Rupture – the title may be an implicit word play, as subliminally you expect poetry to be about rapture not rupture – is remarkable in two ways: first for the quality of the poems themselves; and secondly the circumstances in which the poems have been written. I’ll deal with that now.

The standard way in which poets develop is to start writing poetry in their late childhood or early teens and write hundreds of poems, most of them very bad. In this way they learn their craft, rather like the way people learn to swim. We flounder about at first, and then if we are natural swimmers, which I’m not, acquire a stroke that’s neat and economical and gets us through the water at a brisk rate. The huge number of poems, much of it not very readable, in a Collected Poems of Shelley and Keats, both of whom died in their twenties, is evidence of the industrious nature of young poets.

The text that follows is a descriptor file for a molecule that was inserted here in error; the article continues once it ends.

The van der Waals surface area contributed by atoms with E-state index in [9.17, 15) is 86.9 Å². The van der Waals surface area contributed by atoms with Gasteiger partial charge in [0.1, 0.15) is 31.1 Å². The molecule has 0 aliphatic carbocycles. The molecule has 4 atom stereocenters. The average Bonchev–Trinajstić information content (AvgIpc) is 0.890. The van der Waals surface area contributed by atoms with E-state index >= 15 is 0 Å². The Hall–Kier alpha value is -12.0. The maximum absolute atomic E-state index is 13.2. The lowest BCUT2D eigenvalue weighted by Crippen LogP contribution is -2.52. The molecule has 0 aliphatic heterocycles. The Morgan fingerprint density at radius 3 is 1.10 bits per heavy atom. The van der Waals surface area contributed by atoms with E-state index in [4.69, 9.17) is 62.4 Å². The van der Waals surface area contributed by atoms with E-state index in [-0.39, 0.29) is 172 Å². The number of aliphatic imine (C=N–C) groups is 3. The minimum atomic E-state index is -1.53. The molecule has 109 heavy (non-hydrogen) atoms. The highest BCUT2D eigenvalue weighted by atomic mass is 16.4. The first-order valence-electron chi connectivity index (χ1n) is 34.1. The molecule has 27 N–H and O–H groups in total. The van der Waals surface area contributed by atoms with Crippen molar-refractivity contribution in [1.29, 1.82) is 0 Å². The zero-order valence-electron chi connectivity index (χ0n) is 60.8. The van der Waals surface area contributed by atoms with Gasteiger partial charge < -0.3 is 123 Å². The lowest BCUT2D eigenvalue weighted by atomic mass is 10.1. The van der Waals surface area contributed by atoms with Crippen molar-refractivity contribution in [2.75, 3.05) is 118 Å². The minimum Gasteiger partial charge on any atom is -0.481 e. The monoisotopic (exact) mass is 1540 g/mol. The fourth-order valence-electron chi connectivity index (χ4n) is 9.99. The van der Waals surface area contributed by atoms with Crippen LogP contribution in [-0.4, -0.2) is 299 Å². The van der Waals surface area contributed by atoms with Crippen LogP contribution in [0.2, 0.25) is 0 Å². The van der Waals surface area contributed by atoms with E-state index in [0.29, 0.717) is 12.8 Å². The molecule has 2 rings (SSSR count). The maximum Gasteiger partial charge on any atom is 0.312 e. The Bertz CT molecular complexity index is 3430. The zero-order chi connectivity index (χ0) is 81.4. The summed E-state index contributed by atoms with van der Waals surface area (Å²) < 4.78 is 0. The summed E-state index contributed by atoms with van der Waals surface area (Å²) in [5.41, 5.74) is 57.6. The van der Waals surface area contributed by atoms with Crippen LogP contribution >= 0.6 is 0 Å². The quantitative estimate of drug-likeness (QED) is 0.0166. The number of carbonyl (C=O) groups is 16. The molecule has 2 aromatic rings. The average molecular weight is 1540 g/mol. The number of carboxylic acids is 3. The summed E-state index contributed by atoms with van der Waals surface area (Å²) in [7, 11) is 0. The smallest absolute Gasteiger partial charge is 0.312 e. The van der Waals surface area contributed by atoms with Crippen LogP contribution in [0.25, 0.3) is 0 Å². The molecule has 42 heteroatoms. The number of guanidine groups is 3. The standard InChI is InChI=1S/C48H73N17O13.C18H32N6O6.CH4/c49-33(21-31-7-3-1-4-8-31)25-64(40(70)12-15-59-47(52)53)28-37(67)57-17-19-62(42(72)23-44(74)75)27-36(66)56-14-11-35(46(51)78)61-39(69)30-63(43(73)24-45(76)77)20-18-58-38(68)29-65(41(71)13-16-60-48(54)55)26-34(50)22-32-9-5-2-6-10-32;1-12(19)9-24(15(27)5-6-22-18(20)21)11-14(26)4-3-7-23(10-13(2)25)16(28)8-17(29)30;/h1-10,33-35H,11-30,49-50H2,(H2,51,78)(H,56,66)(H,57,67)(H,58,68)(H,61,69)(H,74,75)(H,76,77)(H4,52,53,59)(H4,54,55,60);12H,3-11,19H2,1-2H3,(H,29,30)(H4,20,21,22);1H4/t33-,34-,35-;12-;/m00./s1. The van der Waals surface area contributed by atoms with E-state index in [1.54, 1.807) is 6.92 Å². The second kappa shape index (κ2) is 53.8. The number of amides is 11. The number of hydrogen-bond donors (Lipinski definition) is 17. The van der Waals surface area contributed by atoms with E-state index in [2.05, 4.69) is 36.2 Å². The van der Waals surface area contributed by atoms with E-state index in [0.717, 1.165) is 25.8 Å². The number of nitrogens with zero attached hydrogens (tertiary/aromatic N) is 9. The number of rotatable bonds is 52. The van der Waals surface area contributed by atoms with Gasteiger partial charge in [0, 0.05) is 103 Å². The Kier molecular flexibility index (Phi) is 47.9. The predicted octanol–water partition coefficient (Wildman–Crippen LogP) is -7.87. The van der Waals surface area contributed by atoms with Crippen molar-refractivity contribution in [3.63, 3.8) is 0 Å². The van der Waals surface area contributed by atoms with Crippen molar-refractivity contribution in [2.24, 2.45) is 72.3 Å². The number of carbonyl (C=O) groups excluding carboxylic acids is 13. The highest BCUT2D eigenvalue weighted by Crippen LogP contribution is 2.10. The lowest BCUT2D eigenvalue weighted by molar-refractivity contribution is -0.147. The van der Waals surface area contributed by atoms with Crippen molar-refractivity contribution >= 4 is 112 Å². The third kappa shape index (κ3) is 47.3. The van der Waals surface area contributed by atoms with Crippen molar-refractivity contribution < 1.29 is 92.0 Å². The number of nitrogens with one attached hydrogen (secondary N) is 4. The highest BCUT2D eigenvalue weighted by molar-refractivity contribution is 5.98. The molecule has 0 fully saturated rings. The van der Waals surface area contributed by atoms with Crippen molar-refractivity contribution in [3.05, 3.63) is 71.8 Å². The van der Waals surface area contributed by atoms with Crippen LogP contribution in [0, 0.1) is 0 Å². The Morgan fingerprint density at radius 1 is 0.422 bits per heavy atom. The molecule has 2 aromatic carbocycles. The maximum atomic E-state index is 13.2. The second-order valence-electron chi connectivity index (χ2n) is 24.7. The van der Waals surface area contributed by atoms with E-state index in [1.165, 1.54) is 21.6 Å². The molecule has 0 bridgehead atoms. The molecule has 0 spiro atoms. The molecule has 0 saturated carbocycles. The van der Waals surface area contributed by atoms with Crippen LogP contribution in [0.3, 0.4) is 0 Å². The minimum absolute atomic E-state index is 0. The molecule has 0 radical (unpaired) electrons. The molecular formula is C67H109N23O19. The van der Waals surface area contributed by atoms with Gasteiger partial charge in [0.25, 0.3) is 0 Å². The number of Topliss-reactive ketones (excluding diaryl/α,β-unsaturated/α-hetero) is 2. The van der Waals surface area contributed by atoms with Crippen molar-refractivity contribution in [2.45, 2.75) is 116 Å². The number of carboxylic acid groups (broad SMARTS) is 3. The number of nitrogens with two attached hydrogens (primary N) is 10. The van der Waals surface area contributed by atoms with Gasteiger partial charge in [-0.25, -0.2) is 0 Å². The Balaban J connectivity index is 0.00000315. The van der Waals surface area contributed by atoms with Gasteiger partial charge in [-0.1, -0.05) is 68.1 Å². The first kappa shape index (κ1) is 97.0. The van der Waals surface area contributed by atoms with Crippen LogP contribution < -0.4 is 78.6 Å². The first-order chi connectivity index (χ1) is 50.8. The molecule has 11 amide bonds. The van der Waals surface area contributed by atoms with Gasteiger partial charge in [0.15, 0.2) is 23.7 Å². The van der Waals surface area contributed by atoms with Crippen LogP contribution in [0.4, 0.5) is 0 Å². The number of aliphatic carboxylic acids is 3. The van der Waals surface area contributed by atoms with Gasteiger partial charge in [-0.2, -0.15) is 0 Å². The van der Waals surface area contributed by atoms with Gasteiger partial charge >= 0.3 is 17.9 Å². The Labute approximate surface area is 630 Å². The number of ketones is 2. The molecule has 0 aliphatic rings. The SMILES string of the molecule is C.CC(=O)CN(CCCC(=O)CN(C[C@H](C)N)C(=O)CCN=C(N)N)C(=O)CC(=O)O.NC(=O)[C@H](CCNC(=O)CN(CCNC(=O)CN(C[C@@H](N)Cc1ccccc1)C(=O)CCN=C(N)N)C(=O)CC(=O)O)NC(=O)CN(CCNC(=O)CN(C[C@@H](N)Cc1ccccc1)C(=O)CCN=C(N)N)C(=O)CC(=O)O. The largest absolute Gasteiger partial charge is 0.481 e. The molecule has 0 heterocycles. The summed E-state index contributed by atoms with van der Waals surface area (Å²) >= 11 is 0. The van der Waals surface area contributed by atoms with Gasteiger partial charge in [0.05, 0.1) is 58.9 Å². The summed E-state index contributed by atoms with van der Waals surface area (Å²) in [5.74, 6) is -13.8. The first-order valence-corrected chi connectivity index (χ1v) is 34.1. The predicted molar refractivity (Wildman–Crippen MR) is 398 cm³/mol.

The recent emergence of many not-so-good poems by Philip Larkin, whose published output was a modest number of perfect or near perfect poems, is evidence of how many poets go about writing. Start young, write like mad and learn from your mistakes. As you grow older, you will discover you have a personal style and have joined a particular religious order of poets. There are competing religious orders. Stay out of their quarrels if you can.

Susan is an exception to this rule. She began as a prose writer and received considerable acclaim and only quite late in life has come around to writing poetry. Why?